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Talent has grant money for COVID-impacted businesses

Healthy Sustainable Communities was hired by the city to help manage grant programs. The firm put together a website, TalentGRANTS.com, which has the application form.

About $100,000 in grant money is available from the city of Talent for businesses and nonprofits impacted by the COVID-19 pandemic. Applications must be received by June 11.

Funding comes from the CARES Act approved by the federal government for pandemic relief in spring of 2020. The money needs to be distributed by June 30 or it must be sent back.

“Our businesses that are the economic engine for the city have taken a real hit, and also the nonprofits that often go unseen in helping the community,” said Jamie McLeod-Skinner, interim city manager.

As of June 3, 40 applications had been received from restaurants, retail outlets, nonprofits, health care and physical therapy providers and small repair facilities, said Jon Legarza, whose firm Healthy Sustainable Communities is administering the grant program for the city.

Ease of application is an emphasis for the grants. A simple, online application is designed to take no more than five minutes.

“We wanted to make it as simple as possible to apply for, and to just cast a really wide net,” said McLeod-Skinner. “The devil is in the details. If it is too restrictive, people are not applying, or if it is too onerous an application process.”

There are two criteria for applicants. The business or nonprofit must be based in Talent, and the organization’s financial situation must have been adversely impacted by COVID since March 2020. That can include such occurrences as shutdowns, capacity limits, modifications of operations or loss of sales. Financial losses are self-verified by the applicants, Legarza said.

Healthy Sustainable Communities was hired by the city to help manage grant programs. The firm put together a website, TalentGRANTS.com, which has the application form. Legarza is also executive director of the Talent Urban Renewal Agency, which is an independent entity separate from the city.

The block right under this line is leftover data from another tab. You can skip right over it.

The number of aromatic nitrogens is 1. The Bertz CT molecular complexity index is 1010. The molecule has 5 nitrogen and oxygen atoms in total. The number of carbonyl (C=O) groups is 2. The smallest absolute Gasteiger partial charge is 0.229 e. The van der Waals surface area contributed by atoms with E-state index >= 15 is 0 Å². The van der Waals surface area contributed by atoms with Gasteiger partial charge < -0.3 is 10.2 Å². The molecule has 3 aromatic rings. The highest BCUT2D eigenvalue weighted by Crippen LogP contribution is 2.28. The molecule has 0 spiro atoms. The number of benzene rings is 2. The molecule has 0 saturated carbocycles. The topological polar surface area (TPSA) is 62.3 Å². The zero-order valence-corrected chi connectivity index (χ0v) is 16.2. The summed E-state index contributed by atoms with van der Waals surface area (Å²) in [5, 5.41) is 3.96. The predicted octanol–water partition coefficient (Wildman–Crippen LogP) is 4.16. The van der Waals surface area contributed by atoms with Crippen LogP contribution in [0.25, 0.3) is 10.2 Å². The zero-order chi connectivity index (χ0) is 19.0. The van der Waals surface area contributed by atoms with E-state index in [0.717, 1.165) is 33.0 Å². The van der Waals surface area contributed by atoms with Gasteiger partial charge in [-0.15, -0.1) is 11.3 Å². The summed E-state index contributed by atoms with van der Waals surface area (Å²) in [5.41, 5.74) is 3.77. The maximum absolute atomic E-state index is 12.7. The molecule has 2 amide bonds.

Company staff will begin screening applications the week of June 14 to verify that applicants meet the criteria. They expect to send a list of qualified applicants to the city within a couple of days. A city panel will review the applications and make awards. Legarza said checks should begin going out the week of June 21.

“We’ll go through all the metrics, then we submit the information to the city. Then the city makes the final determination. It’s basically their decision,” said Legarza.

The previous administration — before McLeod-Skinner was appointed in January — had left the money unspent, said Legarza. A limit on the size of awards has not been set.

McLeod-Skinner had made an informal study of business needs, primarily by walking around the downtown area, prior to announcement of the grant program. She talked with business owners and managers.

In her inquiry, McLeod-Skinner found that restaurants had taken substantial losses. In addition to closures, restrictions on the amount of indoor seating had a major impact. But the use of outdoor space also required restaurants to make financial investments to accommodate diners.

“I was surprised at how expensive some of those materials are,” said McLeod-Skinner, who mentioned construction of dividers among costs that drove up the price of doing business. Costs for PPE also affected businesses, she said. Talent Public Works had a supply of PPE, supplied by the state, that it delivered to businesses.

“Everyone knows that small businesses have a very small profit margin,” said McLeod-Skinner. Some town businesses were able to gain emergency funding offered by various agencies, some of it administered by Southern Oregon Regional Economic Development, Inc.

More normal activities are returning to town, said McLeod-Skinner, noting the revival of the Talent Artisans & Growers Friday evening market, which started May 25. The market will be held the last Friday of each month across from City Hall on Main Street.

The Artisans & Growers group, a nonprofit, has applied for a grant, Legarza reported. The nonprofit Talent Historical Society has also submitted an application.

Smaller cities such as Talent will likely receive American Rescue Plan funds designed to assist with COVID impacts in the fall, said Legarza. He said his staff may work on distribution of those funds depending upon the wishes of the City Council.

Information and the application can be found at TalentGRANTS.com.

Reach Ashland freelance writer Tony Boom at tboomwriter@gmail.com.